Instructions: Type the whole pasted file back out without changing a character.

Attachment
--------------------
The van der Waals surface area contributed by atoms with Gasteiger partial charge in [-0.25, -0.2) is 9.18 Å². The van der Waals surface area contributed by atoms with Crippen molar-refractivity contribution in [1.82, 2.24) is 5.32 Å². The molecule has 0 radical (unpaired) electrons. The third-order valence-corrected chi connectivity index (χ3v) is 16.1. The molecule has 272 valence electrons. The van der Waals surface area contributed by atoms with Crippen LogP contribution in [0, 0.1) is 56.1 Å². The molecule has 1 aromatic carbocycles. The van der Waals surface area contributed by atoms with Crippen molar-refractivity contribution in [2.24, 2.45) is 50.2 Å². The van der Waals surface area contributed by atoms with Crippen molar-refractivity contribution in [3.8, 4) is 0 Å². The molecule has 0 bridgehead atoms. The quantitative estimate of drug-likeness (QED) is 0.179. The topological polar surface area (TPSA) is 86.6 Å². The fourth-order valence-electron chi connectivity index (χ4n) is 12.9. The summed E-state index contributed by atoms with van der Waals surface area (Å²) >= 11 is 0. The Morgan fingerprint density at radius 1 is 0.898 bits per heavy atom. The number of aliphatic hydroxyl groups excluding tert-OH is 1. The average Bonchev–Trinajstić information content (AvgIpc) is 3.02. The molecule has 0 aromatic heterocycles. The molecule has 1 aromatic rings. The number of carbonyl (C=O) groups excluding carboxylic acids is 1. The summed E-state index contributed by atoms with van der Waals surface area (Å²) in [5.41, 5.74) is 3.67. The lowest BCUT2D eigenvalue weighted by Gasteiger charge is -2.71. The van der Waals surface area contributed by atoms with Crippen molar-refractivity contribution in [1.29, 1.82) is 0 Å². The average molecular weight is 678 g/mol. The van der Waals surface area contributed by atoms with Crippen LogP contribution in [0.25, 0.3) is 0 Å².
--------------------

The van der Waals surface area contributed by atoms with Gasteiger partial charge in [-0.25, -0.2) is 9.18 Å². The van der Waals surface area contributed by atoms with Crippen molar-refractivity contribution in [1.82, 2.24) is 5.32 Å². The molecule has 0 radical (unpaired) electrons. The third-order valence-corrected chi connectivity index (χ3v) is 16.1. The molecule has 272 valence electrons. The van der Waals surface area contributed by atoms with Crippen LogP contribution in [0, 0.1) is 56.1 Å². The molecule has 1 aromatic carbocycles. The van der Waals surface area contributed by atoms with Crippen molar-refractivity contribution in [2.24, 2.45) is 50.2 Å². The van der Waals surface area contributed by atoms with Crippen molar-refractivity contribution in [3.8, 4) is 0 Å². The molecule has 0 bridgehead atoms. The quantitative estimate of drug-likeness (QED) is 0.179. The topological polar surface area (TPSA) is 86.6 Å². The fourth-order valence-electron chi connectivity index (χ4n) is 12.9. The summed E-state index contributed by atoms with van der Waals surface area (Å²) >= 11 is 0. The Morgan fingerprint density at radius 1 is 0.898 bits per heavy atom. The number of aliphatic hydroxyl groups excluding tert-OH is 1. The average Bonchev–Trinajstić information content (AvgIpc) is 3.02. The molecule has 0 aromatic heterocycles. The molecule has 1 aromatic rings. The number of carbonyl (C=O) groups excluding carboxylic acids is 1. The summed E-state index contributed by atoms with van der Waals surface area (Å²) in [5.41, 5.74) is 3.67. The lowest BCUT2D eigenvalue weighted by Gasteiger charge is -2.71. The van der Waals surface area contributed by atoms with Crippen molar-refractivity contribution in [1.29, 1.82) is 0 Å². The average molecular weight is 678 g/mol. The van der Waals surface area contributed by atoms with Crippen LogP contribution in [0.25, 0.3) is 0 Å².